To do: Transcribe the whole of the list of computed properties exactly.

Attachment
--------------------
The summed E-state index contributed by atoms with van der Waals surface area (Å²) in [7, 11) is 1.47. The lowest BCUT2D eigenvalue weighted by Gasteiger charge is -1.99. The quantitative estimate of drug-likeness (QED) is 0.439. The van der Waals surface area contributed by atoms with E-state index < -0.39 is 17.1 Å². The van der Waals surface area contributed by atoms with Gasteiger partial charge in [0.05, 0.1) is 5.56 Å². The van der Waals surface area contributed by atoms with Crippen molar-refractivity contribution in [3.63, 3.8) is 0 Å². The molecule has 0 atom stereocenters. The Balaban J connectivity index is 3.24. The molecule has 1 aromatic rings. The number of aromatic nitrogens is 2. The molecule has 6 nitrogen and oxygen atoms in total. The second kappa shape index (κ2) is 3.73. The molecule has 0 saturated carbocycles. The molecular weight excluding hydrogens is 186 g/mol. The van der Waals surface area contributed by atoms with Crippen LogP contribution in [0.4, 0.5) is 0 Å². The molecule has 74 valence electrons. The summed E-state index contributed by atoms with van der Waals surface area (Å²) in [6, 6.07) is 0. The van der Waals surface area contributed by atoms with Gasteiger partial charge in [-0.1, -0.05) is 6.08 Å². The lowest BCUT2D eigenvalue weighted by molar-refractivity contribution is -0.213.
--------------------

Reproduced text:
The summed E-state index contributed by atoms with van der Waals surface area (Å²) in [7, 11) is 1.47. The lowest BCUT2D eigenvalue weighted by Gasteiger charge is -1.99. The quantitative estimate of drug-likeness (QED) is 0.439. The van der Waals surface area contributed by atoms with E-state index < -0.39 is 17.1 Å². The van der Waals surface area contributed by atoms with Gasteiger partial charge in [0.05, 0.1) is 5.56 Å². The van der Waals surface area contributed by atoms with Crippen molar-refractivity contribution in [3.63, 3.8) is 0 Å². The molecule has 0 atom stereocenters. The Balaban J connectivity index is 3.24. The molecule has 1 aromatic rings. The number of aromatic nitrogens is 2. The molecule has 6 nitrogen and oxygen atoms in total. The second kappa shape index (κ2) is 3.73. The molecule has 0 saturated carbocycles. The molecular weight excluding hydrogens is 186 g/mol. The van der Waals surface area contributed by atoms with Crippen LogP contribution in [0.4, 0.5) is 0 Å². The molecule has 74 valence electrons. The summed E-state index contributed by atoms with van der Waals surface area (Å²) in [6, 6.07) is 0. The van der Waals surface area contributed by atoms with Gasteiger partial charge in [-0.1, -0.05) is 6.08 Å². The lowest BCUT2D eigenvalue weighted by molar-refractivity contribution is -0.213.